Woke up this morning -- isn't this race getting just about Soprano ugly? -- to the Bill Richardson Obama endorsement. (John Edwards was on Leno last night, but no endorsement. For a week with no primary, we're on info-overload: with Wright-gate and The Speech, Passport-gate, and Schedule Dump Gate. Hard to tell yet how any of it spins out or which has the most impact, but they all kind of bury Richardson. My guess is The Speech was decisive... but Bill, this would have meant SO much more before Super Tuesday, when HRC won your state by a razor-thin margin over BHO. Or even before Texas.
My actual stories are stalled so here's what I've been reading this week:
Hillary is genuinely, thoroughly distrustful of the caucus process. At the urging of her advisors, she swallowed her misgivings and campaigned in Iowa. Her defeat in Iowa left her feeling burned, and confirmed her doubts. She had, reports the Washington Post, "become allergic to caucuses, deeming them unfair." That aversion, as much as anything else, is the reason why Clinton now finds herself facing an all-but-insurmountable chasm among the convention delegates.
Hillary was not willing to roil voters in those states when her nomination appeared inevitable by using her substantial clout on the DNC Rules Committee to eliminate caucuses, nor to mandate changes to their procedures, back when the primary rules were being debated and enacted. When she thought she could win in Iowa, she poured time and resources into the state, never uttering a word about her dislike for its process. In Nevada, she held her fire until the Culinary Workers endorsed her rival, and then focused her ire on the at-large caucus sites, which (somewhat ironically) were designed to remedy many of the inequities she decried. But it seems fairly clear that her distaste for the caucus system is genuine, and deeply rooted.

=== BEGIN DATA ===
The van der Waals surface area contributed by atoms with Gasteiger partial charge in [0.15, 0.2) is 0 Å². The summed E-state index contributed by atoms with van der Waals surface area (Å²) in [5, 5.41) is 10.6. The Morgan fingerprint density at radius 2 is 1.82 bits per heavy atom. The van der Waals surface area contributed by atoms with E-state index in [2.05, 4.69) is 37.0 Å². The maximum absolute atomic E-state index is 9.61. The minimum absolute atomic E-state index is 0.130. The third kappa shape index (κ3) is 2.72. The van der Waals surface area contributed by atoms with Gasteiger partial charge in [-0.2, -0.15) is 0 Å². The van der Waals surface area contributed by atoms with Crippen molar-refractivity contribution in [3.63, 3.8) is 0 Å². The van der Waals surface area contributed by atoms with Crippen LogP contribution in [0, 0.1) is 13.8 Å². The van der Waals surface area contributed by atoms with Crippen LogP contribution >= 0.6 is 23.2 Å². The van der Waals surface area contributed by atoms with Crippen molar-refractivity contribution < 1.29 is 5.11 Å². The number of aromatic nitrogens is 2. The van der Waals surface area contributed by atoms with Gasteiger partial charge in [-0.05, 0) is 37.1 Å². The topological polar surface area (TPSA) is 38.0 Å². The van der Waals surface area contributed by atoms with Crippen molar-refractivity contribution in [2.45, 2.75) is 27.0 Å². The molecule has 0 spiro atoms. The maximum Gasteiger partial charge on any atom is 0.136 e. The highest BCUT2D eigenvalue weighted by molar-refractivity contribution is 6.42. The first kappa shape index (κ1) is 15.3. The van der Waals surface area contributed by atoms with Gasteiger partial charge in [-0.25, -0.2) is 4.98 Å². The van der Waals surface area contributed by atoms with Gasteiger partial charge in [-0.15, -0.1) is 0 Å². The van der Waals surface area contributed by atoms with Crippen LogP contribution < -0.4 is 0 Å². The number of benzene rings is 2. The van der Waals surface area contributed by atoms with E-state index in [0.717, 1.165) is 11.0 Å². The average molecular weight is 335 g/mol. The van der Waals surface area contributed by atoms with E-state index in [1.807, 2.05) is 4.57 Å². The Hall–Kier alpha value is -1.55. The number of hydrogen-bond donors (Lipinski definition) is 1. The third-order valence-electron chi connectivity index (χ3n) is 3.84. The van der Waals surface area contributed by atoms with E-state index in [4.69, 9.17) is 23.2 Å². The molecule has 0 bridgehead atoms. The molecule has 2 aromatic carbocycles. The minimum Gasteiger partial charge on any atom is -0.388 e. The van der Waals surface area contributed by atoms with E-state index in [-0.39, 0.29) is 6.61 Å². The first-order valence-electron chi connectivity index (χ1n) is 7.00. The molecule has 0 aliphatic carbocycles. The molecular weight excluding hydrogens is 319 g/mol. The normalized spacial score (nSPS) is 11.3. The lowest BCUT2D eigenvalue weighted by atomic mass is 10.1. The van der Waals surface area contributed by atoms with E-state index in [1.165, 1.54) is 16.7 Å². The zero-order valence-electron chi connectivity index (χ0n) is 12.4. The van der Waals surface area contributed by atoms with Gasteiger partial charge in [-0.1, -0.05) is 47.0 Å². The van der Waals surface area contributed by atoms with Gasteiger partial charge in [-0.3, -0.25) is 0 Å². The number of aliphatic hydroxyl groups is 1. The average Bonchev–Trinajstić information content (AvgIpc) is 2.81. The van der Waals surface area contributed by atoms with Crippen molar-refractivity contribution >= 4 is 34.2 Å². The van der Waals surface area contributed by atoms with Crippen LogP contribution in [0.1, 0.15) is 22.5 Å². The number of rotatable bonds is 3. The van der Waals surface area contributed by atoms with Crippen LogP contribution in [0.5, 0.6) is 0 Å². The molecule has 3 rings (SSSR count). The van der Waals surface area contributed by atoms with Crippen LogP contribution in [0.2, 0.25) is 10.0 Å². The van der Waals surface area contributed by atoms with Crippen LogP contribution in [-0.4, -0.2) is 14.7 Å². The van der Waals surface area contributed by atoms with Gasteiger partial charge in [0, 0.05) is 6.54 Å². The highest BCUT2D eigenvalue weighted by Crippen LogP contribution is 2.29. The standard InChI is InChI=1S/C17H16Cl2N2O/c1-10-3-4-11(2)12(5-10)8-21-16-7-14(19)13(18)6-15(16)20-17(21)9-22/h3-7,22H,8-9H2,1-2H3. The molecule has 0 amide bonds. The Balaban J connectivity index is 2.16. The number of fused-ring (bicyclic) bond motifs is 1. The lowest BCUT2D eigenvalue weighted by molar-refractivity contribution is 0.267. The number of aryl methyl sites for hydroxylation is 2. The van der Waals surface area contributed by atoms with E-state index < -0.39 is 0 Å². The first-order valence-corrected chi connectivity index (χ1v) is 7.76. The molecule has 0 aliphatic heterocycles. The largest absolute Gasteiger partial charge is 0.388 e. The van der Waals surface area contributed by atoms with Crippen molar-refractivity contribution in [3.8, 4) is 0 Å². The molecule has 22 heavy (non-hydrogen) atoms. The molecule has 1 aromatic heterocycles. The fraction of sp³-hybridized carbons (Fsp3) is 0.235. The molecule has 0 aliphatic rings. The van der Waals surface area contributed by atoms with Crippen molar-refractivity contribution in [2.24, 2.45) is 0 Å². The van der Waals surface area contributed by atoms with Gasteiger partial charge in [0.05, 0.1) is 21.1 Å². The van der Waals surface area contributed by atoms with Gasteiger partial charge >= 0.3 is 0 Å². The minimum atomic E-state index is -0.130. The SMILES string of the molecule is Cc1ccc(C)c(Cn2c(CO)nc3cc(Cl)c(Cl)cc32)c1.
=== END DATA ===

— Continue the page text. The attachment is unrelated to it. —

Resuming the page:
My problem with Clinton's present approach is that she has crossed over from critiquing a system she dislikes to attempting to subvert it.
Not strictly accurate: She was implicityly Iowa-bashing before the caucuses even met, probably in anticipation of the third place. As I liveblogged on Jan. 1: "You'll be standing up for those who can't be at their caucuses." The troops can't be at the caucuses, she notes, shift workers can't be there.